Brain, Child

Family Stick Figures ARTBy Elizabeth Richardson Rau

I was stopped at a red light recently and pondered the stick figure family affixed to the back window of the minivan in front of me: one soccer player, a lacrosse player and a couple of cheerleaders. I have one sticker on the back of my car—round, decorated with sherbet-colored flowers, it looks like something that would be on the side of a VW bus heading to Woodstock—that says “Pay it Forward.” The abundance of familial advertising on the back of that minivan got me wondering whether I should have stickers promoting my three-person family. If I advertised the realities of raising my teenaged son, they might look something like this: Future pot farmer on board! Bedroom smells like a gym locker! Suspended for having cigarettes in backpack! F in English = summer school! I don’t recall seeing any of these on the racks at my local Target, though.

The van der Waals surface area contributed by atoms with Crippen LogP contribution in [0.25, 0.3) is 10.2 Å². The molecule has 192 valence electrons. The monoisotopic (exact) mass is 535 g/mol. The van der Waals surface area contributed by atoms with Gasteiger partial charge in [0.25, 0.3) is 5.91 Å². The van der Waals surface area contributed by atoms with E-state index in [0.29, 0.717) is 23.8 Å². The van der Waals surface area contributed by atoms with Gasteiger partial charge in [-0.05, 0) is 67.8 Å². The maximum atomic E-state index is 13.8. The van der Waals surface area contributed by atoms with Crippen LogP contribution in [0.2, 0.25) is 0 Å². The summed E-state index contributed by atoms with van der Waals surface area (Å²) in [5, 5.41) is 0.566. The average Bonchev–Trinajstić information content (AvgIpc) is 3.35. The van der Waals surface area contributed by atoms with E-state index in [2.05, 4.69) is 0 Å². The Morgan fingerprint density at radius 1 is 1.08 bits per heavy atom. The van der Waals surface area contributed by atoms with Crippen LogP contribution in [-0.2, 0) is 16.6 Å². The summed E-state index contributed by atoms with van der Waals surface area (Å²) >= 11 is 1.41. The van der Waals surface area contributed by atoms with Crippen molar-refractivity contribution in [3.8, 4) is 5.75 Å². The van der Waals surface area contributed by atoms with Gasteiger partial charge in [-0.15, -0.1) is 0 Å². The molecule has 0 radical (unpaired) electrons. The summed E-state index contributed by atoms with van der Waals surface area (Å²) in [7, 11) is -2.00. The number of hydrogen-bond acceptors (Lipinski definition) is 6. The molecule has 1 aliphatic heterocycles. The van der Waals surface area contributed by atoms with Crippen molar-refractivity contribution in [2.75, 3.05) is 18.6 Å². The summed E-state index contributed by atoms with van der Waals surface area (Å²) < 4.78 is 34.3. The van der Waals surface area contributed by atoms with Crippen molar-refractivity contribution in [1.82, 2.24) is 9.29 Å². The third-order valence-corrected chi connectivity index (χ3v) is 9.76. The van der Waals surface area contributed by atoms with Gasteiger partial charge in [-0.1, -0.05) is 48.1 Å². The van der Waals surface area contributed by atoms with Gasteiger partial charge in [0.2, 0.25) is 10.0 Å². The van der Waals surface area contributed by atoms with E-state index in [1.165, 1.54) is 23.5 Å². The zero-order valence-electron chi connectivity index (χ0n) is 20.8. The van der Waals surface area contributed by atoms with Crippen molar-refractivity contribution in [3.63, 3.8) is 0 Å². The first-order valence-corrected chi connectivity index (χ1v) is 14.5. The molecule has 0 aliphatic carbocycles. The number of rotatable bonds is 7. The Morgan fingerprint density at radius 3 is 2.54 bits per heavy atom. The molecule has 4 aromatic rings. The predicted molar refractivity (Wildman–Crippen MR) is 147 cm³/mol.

Raising children, particularly teenagers, is a tricky business. Parenting is tough enough without the added pressure of competing with those who publicly proclaim to be doing it better than we are. I wonder when our children’s accomplishments became the source of our own self-esteem. And what message does advertising only the positive send to typical kids who miss curfew, roll their eyes and talk back? Public promotion of our kids’ accolades not only creates a false reality for other parents but teaches our children to conceal the reality of life: that it is messy and imperfect, just like they are.